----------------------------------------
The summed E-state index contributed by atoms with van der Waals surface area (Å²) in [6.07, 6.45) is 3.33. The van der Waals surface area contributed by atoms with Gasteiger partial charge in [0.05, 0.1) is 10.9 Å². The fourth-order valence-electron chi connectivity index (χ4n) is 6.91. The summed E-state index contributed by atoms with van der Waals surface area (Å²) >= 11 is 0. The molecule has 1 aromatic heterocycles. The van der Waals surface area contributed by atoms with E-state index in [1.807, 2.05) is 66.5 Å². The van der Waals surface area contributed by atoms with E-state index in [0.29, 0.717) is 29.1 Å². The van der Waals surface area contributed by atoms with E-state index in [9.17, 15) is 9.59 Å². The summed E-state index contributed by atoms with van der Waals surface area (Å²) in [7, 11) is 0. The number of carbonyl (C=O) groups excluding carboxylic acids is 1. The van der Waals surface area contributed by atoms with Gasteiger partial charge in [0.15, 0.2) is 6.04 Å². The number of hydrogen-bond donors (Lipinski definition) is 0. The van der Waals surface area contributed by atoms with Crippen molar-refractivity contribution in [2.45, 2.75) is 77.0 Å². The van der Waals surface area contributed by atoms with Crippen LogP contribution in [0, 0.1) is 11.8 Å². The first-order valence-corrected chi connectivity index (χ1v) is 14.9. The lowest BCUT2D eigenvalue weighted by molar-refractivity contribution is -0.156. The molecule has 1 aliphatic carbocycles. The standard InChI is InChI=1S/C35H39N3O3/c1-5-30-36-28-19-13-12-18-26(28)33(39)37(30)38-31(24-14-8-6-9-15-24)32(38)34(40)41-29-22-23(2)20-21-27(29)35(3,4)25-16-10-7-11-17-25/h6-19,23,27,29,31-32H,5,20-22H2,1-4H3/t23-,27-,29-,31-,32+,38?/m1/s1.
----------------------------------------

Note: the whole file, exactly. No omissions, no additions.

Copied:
The summed E-state index contributed by atoms with van der Waals surface area (Å²) in [6.07, 6.45) is 3.33. The van der Waals surface area contributed by atoms with Gasteiger partial charge in [0.05, 0.1) is 10.9 Å². The fourth-order valence-electron chi connectivity index (χ4n) is 6.91. The summed E-state index contributed by atoms with van der Waals surface area (Å²) >= 11 is 0. The molecule has 1 aromatic heterocycles. The van der Waals surface area contributed by atoms with E-state index in [1.807, 2.05) is 66.5 Å². The van der Waals surface area contributed by atoms with E-state index in [0.29, 0.717) is 29.1 Å². The van der Waals surface area contributed by atoms with E-state index in [9.17, 15) is 9.59 Å². The summed E-state index contributed by atoms with van der Waals surface area (Å²) in [7, 11) is 0. The number of carbonyl (C=O) groups excluding carboxylic acids is 1. The van der Waals surface area contributed by atoms with Gasteiger partial charge in [0.15, 0.2) is 6.04 Å². The number of hydrogen-bond donors (Lipinski definition) is 0. The van der Waals surface area contributed by atoms with Crippen molar-refractivity contribution in [2.45, 2.75) is 77.0 Å². The van der Waals surface area contributed by atoms with Crippen LogP contribution in [0, 0.1) is 11.8 Å². The first-order valence-corrected chi connectivity index (χ1v) is 14.9. The lowest BCUT2D eigenvalue weighted by molar-refractivity contribution is -0.156. The molecule has 1 aliphatic carbocycles. The standard InChI is InChI=1S/C35H39N3O3/c1-5-30-36-28-19-13-12-18-26(28)33(39)37(30)38-31(24-14-8-6-9-15-24)32(38)34(40)41-29-22-23(2)20-21-27(29)35(3,4)25-16-10-7-11-17-25/h6-19,23,27,29,31-32H,5,20-22H2,1-4H3/t23-,27-,29-,31-,32+,38?/m1/s1.